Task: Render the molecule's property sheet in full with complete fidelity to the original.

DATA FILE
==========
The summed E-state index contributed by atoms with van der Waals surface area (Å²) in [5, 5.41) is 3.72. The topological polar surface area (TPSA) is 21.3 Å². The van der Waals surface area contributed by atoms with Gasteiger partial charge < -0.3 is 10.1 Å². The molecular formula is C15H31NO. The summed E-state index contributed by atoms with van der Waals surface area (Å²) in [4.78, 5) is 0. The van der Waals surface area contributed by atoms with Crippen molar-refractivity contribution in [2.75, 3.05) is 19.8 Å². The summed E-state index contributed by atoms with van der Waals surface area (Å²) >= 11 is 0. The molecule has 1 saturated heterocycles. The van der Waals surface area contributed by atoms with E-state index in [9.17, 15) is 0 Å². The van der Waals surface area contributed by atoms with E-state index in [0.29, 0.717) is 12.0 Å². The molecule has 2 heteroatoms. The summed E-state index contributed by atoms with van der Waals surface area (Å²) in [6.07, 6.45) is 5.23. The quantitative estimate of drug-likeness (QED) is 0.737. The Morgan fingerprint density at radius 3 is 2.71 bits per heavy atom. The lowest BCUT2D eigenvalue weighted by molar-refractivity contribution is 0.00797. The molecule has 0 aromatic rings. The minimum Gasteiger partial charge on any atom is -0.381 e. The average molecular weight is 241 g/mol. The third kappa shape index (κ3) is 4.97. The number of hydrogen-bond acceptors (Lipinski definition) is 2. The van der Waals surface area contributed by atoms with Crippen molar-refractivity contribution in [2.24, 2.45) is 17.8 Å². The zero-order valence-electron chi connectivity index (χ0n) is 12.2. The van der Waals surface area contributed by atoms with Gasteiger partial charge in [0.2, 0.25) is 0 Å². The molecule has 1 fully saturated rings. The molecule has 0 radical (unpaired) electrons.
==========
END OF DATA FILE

The summed E-state index contributed by atoms with van der Waals surface area (Å²) in [5, 5.41) is 3.72. The topological polar surface area (TPSA) is 21.3 Å². The van der Waals surface area contributed by atoms with Gasteiger partial charge < -0.3 is 10.1 Å². The molecular formula is C15H31NO. The summed E-state index contributed by atoms with van der Waals surface area (Å²) in [4.78, 5) is 0. The van der Waals surface area contributed by atoms with Crippen molar-refractivity contribution in [2.75, 3.05) is 19.8 Å². The summed E-state index contributed by atoms with van der Waals surface area (Å²) >= 11 is 0. The molecule has 1 saturated heterocycles. The van der Waals surface area contributed by atoms with E-state index in [9.17, 15) is 0 Å². The van der Waals surface area contributed by atoms with E-state index in [0.29, 0.717) is 12.0 Å². The molecule has 2 heteroatoms. The summed E-state index contributed by atoms with van der Waals surface area (Å²) in [6.07, 6.45) is 5.23. The quantitative estimate of drug-likeness (QED) is 0.737. The Morgan fingerprint density at radius 3 is 2.71 bits per heavy atom. The lowest BCUT2D eigenvalue weighted by molar-refractivity contribution is 0.00797. The molecule has 0 aromatic rings. The minimum Gasteiger partial charge on any atom is -0.381 e. The average molecular weight is 241 g/mol. The third kappa shape index (κ3) is 4.97. The number of hydrogen-bond acceptors (Lipinski definition) is 2. The van der Waals surface area contributed by atoms with Crippen molar-refractivity contribution in [2.24, 2.45) is 17.8 Å². The zero-order valence-electron chi connectivity index (χ0n) is 12.2. The van der Waals surface area contributed by atoms with Gasteiger partial charge in [0.2, 0.25) is 0 Å². The molecule has 1 fully saturated rings. The molecule has 0 radical (unpaired) electrons.